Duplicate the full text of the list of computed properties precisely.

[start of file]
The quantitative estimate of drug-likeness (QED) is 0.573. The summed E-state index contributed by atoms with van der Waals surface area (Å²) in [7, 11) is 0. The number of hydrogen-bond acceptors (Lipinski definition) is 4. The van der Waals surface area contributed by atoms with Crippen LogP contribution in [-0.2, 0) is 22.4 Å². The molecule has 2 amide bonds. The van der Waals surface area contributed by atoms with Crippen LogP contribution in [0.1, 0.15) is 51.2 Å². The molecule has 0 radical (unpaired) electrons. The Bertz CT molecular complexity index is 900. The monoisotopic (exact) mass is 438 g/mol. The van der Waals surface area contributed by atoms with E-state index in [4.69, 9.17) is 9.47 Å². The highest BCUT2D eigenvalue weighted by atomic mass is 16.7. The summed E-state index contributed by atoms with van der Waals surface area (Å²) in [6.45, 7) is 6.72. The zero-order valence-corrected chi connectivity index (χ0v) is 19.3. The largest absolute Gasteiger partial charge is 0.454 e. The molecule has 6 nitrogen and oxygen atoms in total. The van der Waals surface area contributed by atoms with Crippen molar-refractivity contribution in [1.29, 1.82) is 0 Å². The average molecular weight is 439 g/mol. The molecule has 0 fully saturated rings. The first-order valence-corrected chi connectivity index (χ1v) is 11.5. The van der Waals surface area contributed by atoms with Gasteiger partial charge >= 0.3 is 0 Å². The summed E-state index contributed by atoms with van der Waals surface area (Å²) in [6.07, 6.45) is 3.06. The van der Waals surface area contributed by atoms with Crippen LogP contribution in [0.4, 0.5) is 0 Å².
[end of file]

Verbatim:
The quantitative estimate of drug-likeness (QED) is 0.573. The summed E-state index contributed by atoms with van der Waals surface area (Å²) in [7, 11) is 0. The number of hydrogen-bond acceptors (Lipinski definition) is 4. The van der Waals surface area contributed by atoms with Crippen LogP contribution in [-0.2, 0) is 22.4 Å². The molecule has 2 amide bonds. The van der Waals surface area contributed by atoms with Crippen LogP contribution in [0.1, 0.15) is 51.2 Å². The molecule has 0 radical (unpaired) electrons. The Bertz CT molecular complexity index is 900. The monoisotopic (exact) mass is 438 g/mol. The van der Waals surface area contributed by atoms with E-state index in [4.69, 9.17) is 9.47 Å². The highest BCUT2D eigenvalue weighted by atomic mass is 16.7. The summed E-state index contributed by atoms with van der Waals surface area (Å²) in [6.45, 7) is 6.72. The zero-order valence-corrected chi connectivity index (χ0v) is 19.3. The largest absolute Gasteiger partial charge is 0.454 e. The molecule has 6 nitrogen and oxygen atoms in total. The van der Waals surface area contributed by atoms with Crippen molar-refractivity contribution in [1.29, 1.82) is 0 Å². The average molecular weight is 439 g/mol. The molecule has 0 fully saturated rings. The first-order valence-corrected chi connectivity index (χ1v) is 11.5. The van der Waals surface area contributed by atoms with Gasteiger partial charge >= 0.3 is 0 Å². The summed E-state index contributed by atoms with van der Waals surface area (Å²) in [6.07, 6.45) is 3.06. The van der Waals surface area contributed by atoms with Crippen LogP contribution in [0.4, 0.5) is 0 Å².